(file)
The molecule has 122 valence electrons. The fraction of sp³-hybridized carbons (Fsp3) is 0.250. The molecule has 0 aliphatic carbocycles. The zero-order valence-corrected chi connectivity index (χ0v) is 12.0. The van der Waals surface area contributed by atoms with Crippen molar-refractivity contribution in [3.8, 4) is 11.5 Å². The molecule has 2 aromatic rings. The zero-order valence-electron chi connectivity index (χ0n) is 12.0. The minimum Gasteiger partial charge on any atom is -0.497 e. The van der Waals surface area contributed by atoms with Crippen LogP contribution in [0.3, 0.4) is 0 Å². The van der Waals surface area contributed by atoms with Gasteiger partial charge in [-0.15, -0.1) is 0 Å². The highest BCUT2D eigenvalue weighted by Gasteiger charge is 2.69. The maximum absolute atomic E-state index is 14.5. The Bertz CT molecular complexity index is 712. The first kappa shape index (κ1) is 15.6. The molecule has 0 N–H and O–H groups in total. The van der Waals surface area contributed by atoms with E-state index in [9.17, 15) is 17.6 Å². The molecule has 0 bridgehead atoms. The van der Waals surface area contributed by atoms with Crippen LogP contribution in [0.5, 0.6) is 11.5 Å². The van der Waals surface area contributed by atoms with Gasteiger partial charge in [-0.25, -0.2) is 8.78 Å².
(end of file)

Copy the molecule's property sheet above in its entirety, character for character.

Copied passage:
The molecule has 122 valence electrons. The fraction of sp³-hybridized carbons (Fsp3) is 0.250. The molecule has 0 aliphatic carbocycles. The zero-order valence-corrected chi connectivity index (χ0v) is 12.0. The van der Waals surface area contributed by atoms with Crippen molar-refractivity contribution in [3.8, 4) is 11.5 Å². The molecule has 2 aromatic rings. The zero-order valence-electron chi connectivity index (χ0n) is 12.0. The minimum Gasteiger partial charge on any atom is -0.497 e. The van der Waals surface area contributed by atoms with Crippen LogP contribution in [0.3, 0.4) is 0 Å². The van der Waals surface area contributed by atoms with Gasteiger partial charge in [-0.15, -0.1) is 0 Å². The highest BCUT2D eigenvalue weighted by Gasteiger charge is 2.69. The maximum absolute atomic E-state index is 14.5. The Bertz CT molecular complexity index is 712. The first kappa shape index (κ1) is 15.6. The molecule has 0 N–H and O–H groups in total. The van der Waals surface area contributed by atoms with E-state index in [9.17, 15) is 17.6 Å². The molecule has 0 bridgehead atoms. The van der Waals surface area contributed by atoms with Crippen LogP contribution in [0.5, 0.6) is 11.5 Å². The van der Waals surface area contributed by atoms with Gasteiger partial charge in [-0.25, -0.2) is 8.78 Å².